Restrictions on Short Sales: An Analysis of the Uptick Rule and its Role in View of the October 1987 Stock Market Crash (with Mark Mitchell and Jeffry Netter), 74 Cornell Law Review 799 (1989)
On October 29, 1929 the stock market crashed. Congress used the crash as an opportunity to introduce the pervasive regulation of securities markets that exists today. One of many practices for which Congress considered regulation appropriate was short sales. Representative Adolph Sabath of Illinois wanted to ban all short sales' in order to "eliminate what we term 'short selling' . . . the greatest evil that has been permitted or sanctioned by the Government that I know of." Fifty-eight years later, on October 19, 1987 the stock market crashed again. In response to the crash, Congress and other regulators once again have called for increased regulation of the securities markets. And as before, there have been calls for increased regulation of short sales, although now the calls for regulation of short sales extend to the derivative markets as well. For example, Congressman Edward Markey, Chairman of the House Telecommunications and Finance Committee, reportedly considered a plan to limit short sales in the futures market.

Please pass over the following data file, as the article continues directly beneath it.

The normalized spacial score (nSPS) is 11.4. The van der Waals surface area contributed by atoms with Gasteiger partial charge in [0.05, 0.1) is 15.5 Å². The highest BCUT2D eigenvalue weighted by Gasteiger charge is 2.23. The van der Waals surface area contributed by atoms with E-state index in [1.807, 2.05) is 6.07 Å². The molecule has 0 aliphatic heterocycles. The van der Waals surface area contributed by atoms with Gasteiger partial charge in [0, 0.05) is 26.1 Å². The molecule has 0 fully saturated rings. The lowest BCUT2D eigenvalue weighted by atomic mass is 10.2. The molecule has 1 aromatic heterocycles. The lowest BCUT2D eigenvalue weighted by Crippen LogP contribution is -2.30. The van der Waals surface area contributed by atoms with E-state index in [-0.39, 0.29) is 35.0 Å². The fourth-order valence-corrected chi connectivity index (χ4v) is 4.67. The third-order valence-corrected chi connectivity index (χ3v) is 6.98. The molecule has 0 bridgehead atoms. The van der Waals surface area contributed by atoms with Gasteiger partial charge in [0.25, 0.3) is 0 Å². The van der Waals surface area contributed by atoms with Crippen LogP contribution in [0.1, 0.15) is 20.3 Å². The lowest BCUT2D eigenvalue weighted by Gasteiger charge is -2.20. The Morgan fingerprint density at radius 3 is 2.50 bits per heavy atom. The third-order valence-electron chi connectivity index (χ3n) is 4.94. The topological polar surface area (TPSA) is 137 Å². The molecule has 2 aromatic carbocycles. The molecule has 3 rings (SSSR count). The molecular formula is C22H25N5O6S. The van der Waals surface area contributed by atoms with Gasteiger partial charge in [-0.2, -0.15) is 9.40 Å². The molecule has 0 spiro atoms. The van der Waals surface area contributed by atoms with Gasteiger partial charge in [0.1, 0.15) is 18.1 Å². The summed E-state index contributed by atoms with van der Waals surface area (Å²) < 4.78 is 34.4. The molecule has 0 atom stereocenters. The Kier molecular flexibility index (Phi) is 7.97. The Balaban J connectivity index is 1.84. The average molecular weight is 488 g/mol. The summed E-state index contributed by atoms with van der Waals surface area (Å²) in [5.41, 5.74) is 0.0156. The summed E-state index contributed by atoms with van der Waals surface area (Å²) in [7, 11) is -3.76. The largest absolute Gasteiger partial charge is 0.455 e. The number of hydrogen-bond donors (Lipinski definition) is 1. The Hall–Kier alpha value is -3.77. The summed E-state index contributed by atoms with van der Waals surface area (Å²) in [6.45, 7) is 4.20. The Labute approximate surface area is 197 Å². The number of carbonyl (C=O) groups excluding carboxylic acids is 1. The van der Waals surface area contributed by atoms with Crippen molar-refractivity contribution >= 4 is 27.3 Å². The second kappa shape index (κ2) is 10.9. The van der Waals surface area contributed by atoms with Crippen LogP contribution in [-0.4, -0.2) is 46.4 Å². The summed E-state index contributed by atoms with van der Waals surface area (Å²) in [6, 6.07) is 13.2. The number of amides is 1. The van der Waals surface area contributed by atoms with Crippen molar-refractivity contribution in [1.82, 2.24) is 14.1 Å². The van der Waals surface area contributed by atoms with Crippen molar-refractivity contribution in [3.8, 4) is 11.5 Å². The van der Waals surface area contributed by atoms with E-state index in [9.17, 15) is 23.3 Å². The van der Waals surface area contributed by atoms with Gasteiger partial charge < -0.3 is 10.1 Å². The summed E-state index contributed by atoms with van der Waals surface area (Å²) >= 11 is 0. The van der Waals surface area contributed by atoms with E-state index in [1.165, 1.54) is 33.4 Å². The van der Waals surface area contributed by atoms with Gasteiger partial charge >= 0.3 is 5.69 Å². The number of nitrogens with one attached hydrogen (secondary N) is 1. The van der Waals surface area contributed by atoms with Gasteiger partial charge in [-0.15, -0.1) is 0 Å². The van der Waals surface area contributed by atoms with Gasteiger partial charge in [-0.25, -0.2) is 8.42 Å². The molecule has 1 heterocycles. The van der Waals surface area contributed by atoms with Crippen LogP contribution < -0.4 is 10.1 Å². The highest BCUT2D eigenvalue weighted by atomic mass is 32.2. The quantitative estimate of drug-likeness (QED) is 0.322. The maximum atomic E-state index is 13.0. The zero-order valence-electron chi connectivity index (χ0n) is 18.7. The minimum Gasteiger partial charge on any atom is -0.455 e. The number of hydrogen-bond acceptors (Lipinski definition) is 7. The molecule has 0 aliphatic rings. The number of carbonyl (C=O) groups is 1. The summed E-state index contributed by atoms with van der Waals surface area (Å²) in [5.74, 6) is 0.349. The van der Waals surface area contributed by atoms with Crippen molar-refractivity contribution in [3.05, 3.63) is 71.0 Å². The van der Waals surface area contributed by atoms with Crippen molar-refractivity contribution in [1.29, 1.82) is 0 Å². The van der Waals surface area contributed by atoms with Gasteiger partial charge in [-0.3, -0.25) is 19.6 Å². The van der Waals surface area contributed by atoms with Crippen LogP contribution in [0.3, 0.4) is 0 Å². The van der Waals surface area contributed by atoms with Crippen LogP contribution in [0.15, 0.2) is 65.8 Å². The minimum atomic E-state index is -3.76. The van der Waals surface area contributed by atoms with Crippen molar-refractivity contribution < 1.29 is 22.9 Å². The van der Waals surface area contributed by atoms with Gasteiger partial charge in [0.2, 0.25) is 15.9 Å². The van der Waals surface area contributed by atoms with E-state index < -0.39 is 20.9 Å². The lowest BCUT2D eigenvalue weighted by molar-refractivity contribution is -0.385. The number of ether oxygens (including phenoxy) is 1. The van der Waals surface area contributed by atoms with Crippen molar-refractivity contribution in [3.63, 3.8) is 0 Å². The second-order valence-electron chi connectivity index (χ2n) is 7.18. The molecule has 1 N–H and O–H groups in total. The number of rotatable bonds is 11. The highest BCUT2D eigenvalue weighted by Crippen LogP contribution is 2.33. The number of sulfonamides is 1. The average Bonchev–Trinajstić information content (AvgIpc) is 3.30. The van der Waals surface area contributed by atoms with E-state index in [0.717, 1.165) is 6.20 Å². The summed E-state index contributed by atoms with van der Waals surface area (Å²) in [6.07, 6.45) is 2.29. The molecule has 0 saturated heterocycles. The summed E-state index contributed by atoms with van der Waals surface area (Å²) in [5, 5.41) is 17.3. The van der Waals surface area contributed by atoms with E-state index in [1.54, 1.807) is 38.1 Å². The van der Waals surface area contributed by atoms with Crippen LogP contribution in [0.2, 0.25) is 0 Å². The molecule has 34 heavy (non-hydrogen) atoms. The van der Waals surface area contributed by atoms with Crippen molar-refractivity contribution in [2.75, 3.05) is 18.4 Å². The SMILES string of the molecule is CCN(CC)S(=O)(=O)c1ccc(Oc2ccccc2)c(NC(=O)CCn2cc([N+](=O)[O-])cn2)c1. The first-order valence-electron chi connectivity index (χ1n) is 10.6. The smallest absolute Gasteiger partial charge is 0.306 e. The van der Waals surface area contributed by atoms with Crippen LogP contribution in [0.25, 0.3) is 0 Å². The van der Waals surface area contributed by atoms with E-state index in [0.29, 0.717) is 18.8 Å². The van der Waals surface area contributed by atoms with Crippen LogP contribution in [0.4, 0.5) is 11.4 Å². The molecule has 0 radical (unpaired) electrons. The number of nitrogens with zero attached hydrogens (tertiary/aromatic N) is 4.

Date of Authorship for this Version
Macey, Jonathan R.; Mitchell, Mark; and Netter, Jeffry, "Restrictions on Short Sales: An Analysis of the Uptick Rule and its Role in View of the October 1987 Stock Market Crash" (1989). Faculty Scholarship Series. Paper 1752.